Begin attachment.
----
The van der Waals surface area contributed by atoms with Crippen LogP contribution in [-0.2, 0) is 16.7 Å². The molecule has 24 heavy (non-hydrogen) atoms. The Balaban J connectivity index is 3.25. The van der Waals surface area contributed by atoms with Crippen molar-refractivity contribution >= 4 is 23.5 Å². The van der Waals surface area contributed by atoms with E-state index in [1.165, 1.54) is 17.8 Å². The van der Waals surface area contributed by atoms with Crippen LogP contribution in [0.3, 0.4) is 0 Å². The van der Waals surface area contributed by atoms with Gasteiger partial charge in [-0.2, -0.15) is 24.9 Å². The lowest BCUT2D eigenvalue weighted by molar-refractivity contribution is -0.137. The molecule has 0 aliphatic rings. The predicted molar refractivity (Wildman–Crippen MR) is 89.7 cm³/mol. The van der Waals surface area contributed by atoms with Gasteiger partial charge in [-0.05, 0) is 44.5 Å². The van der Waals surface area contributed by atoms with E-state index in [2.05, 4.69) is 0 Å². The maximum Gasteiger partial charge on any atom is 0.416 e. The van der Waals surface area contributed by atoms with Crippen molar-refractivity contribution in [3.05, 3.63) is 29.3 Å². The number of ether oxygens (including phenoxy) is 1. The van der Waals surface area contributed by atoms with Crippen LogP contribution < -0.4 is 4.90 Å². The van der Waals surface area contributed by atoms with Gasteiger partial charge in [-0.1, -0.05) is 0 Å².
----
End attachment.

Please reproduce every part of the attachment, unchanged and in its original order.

The van der Waals surface area contributed by atoms with Crippen LogP contribution in [-0.2, 0) is 16.7 Å². The molecule has 24 heavy (non-hydrogen) atoms. The Balaban J connectivity index is 3.25. The van der Waals surface area contributed by atoms with Crippen molar-refractivity contribution >= 4 is 23.5 Å². The van der Waals surface area contributed by atoms with E-state index in [1.165, 1.54) is 17.8 Å². The van der Waals surface area contributed by atoms with Crippen LogP contribution in [0.3, 0.4) is 0 Å². The van der Waals surface area contributed by atoms with Gasteiger partial charge in [-0.2, -0.15) is 24.9 Å². The lowest BCUT2D eigenvalue weighted by molar-refractivity contribution is -0.137. The molecule has 0 aliphatic rings. The predicted molar refractivity (Wildman–Crippen MR) is 89.7 cm³/mol. The van der Waals surface area contributed by atoms with Gasteiger partial charge in [-0.05, 0) is 44.5 Å². The van der Waals surface area contributed by atoms with E-state index in [2.05, 4.69) is 0 Å². The maximum Gasteiger partial charge on any atom is 0.416 e. The van der Waals surface area contributed by atoms with Crippen molar-refractivity contribution in [3.05, 3.63) is 29.3 Å². The number of ether oxygens (including phenoxy) is 1. The van der Waals surface area contributed by atoms with Crippen LogP contribution < -0.4 is 4.90 Å². The van der Waals surface area contributed by atoms with Gasteiger partial charge in [-0.1, -0.05) is 0 Å².